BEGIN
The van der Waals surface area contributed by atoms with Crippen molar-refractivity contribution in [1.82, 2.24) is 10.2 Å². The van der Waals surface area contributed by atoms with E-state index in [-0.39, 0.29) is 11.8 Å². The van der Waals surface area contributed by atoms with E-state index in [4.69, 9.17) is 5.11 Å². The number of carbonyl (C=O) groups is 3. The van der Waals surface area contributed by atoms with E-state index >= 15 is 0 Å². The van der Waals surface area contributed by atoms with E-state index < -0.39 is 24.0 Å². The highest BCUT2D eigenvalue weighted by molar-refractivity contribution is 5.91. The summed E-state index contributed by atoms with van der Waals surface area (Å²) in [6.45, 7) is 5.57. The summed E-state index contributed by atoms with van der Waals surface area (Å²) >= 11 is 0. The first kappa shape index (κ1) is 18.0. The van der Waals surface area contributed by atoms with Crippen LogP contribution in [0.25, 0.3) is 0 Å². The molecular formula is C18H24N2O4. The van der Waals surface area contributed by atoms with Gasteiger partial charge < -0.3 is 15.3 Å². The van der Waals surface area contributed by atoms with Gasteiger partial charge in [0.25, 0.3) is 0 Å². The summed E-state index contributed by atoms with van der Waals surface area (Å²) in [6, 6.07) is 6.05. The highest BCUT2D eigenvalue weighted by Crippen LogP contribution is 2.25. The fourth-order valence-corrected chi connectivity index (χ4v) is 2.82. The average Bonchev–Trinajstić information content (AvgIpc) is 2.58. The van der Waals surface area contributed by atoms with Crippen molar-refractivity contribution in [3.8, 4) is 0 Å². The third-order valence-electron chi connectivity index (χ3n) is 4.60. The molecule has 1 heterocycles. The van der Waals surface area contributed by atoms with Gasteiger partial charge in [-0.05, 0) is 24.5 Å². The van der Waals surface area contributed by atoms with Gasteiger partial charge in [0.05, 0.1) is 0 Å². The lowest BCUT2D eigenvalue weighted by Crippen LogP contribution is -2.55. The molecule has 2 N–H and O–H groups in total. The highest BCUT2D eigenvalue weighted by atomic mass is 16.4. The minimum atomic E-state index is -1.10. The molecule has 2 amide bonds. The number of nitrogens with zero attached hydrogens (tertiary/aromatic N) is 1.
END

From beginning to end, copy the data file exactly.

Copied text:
The van der Waals surface area contributed by atoms with Crippen molar-refractivity contribution in [1.82, 2.24) is 10.2 Å². The van der Waals surface area contributed by atoms with E-state index in [-0.39, 0.29) is 11.8 Å². The van der Waals surface area contributed by atoms with E-state index in [4.69, 9.17) is 5.11 Å². The number of carbonyl (C=O) groups is 3. The van der Waals surface area contributed by atoms with E-state index >= 15 is 0 Å². The van der Waals surface area contributed by atoms with E-state index < -0.39 is 24.0 Å². The highest BCUT2D eigenvalue weighted by molar-refractivity contribution is 5.91. The summed E-state index contributed by atoms with van der Waals surface area (Å²) in [6.45, 7) is 5.57. The summed E-state index contributed by atoms with van der Waals surface area (Å²) >= 11 is 0. The first kappa shape index (κ1) is 18.0. The van der Waals surface area contributed by atoms with Crippen LogP contribution in [0.25, 0.3) is 0 Å². The molecular formula is C18H24N2O4. The van der Waals surface area contributed by atoms with Gasteiger partial charge < -0.3 is 15.3 Å². The van der Waals surface area contributed by atoms with Gasteiger partial charge in [0.25, 0.3) is 0 Å². The summed E-state index contributed by atoms with van der Waals surface area (Å²) in [6, 6.07) is 6.05. The highest BCUT2D eigenvalue weighted by Crippen LogP contribution is 2.25. The fourth-order valence-corrected chi connectivity index (χ4v) is 2.82. The average Bonchev–Trinajstić information content (AvgIpc) is 2.58. The van der Waals surface area contributed by atoms with Crippen molar-refractivity contribution in [3.8, 4) is 0 Å². The third-order valence-electron chi connectivity index (χ3n) is 4.60. The molecule has 1 heterocycles. The van der Waals surface area contributed by atoms with Gasteiger partial charge in [-0.05, 0) is 24.5 Å². The van der Waals surface area contributed by atoms with Gasteiger partial charge in [0.05, 0.1) is 0 Å². The lowest BCUT2D eigenvalue weighted by Crippen LogP contribution is -2.55. The molecule has 2 N–H and O–H groups in total. The highest BCUT2D eigenvalue weighted by atomic mass is 16.4. The minimum atomic E-state index is -1.10. The molecule has 2 amide bonds. The number of nitrogens with zero attached hydrogens (tertiary/aromatic N) is 1.